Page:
For a forty-something guy like me who will be a fifty-something guy before too long, YouTube has been a godsend. Without it, countless memories of my past would be just that—memories—and most of them long forgotten. But now, by merely typing in a few key words, I can unearth a combative and very possibly drunk Norman Mailer on the Dick Cavett Show, a vintage McDonald’s commercial featuring the grisly Willard Scott as the original Ronald McDonald, and the Nanny and the Professor opening TV theme—a mother lode of rather amazing stuff that was, not very long ago, lost to us all. Calling on the Museum of Broadcasting and combing through their massive archives was really all we had at our disposal to possibly unearth a Schaefer beer commercial, or the Cesar Romero, Jack Palance, and Phil Rizzuto appearances on What’s My Line?
But wouldn’t you know it—there’s a downside to such ready access to a seemingly bottomless treasure trove of good stuff from days gone by. Oaf is the word…is the word…is the word. Yes…oaf. The oaf is omnipresent nowadays—in our virtual faces 24/7. The Internet in general, and social networking sites in particular, have empowered him and her as never before. Oafs sound off on Facebook with unrestrained abandon. They comment on YouTube videos, disliking all sorts of things—some in fact that they have little or no knowledge of. They weigh in on news stories big and small. They leave reviews on everything conceivable from movies to restaurants to boxes of cereal.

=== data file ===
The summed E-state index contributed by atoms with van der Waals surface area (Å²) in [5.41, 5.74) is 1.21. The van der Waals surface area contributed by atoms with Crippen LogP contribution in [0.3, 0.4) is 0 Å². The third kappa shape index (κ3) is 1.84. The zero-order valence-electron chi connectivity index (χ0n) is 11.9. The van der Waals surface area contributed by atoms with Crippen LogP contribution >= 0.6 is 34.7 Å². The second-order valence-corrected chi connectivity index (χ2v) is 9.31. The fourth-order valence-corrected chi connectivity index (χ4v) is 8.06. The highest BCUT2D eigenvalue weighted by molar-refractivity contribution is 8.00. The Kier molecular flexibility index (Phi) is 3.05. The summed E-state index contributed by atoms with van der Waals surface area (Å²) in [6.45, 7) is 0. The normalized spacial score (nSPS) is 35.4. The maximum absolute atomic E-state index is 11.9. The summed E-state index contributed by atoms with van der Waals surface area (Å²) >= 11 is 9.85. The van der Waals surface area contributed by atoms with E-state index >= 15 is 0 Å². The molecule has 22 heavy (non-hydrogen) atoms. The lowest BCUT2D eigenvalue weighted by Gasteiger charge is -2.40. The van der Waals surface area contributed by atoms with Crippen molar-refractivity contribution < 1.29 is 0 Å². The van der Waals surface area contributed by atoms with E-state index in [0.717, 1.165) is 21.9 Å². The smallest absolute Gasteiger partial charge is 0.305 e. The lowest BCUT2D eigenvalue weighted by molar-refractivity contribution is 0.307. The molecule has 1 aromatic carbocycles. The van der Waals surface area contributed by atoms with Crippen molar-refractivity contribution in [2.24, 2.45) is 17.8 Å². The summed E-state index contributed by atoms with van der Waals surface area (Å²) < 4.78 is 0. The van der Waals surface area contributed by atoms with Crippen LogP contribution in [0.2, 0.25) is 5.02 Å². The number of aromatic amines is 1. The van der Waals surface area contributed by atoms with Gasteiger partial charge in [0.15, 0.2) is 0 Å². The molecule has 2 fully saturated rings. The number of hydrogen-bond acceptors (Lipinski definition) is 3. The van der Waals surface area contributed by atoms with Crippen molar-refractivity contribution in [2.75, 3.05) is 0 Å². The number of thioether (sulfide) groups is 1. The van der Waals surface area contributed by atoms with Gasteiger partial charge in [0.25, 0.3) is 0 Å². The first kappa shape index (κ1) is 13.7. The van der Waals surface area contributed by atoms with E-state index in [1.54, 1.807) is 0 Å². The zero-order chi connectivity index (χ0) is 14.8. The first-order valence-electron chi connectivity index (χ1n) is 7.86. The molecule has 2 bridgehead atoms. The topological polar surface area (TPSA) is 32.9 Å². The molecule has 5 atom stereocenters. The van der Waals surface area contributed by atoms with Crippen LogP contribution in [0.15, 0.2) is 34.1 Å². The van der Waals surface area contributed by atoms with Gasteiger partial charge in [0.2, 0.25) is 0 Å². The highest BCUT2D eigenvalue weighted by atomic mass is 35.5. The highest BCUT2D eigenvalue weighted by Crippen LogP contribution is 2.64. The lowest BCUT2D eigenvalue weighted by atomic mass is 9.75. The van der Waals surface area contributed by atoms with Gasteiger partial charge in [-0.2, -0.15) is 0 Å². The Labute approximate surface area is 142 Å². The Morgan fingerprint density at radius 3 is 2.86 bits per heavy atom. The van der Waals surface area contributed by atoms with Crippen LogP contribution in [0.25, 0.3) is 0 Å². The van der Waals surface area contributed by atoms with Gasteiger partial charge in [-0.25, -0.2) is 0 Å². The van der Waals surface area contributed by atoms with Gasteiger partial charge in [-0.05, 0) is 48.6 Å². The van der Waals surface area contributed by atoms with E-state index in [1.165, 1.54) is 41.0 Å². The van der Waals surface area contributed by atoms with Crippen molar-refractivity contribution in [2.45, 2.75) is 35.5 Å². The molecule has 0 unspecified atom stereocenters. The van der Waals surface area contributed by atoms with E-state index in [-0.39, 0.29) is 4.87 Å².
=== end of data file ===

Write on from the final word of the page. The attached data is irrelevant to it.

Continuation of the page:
This diverse breed of oafs is frequently ignorant and often crass. But that’s why they are called oafs, I suppose. They are sometimes preposterously politically correct and ask in all seriousness if the Beverly Hillbillies sitcom's Clampett family was a racist brood because old granny brandished a Confederate flag and thought that Jefferson Davis was still her president. At other times they are downright boorish, moronic, and even a bit scary, believing that President Obama is an Afrikaner and card-carrying commy seeking to transform America into Amerika.
Oafs of all stripes have been furnished bona fide platforms in this Information Age of ours, and we had just better get used to it. There’s no putting this genie back in the bottle. Oafs—young and old—are here to stay.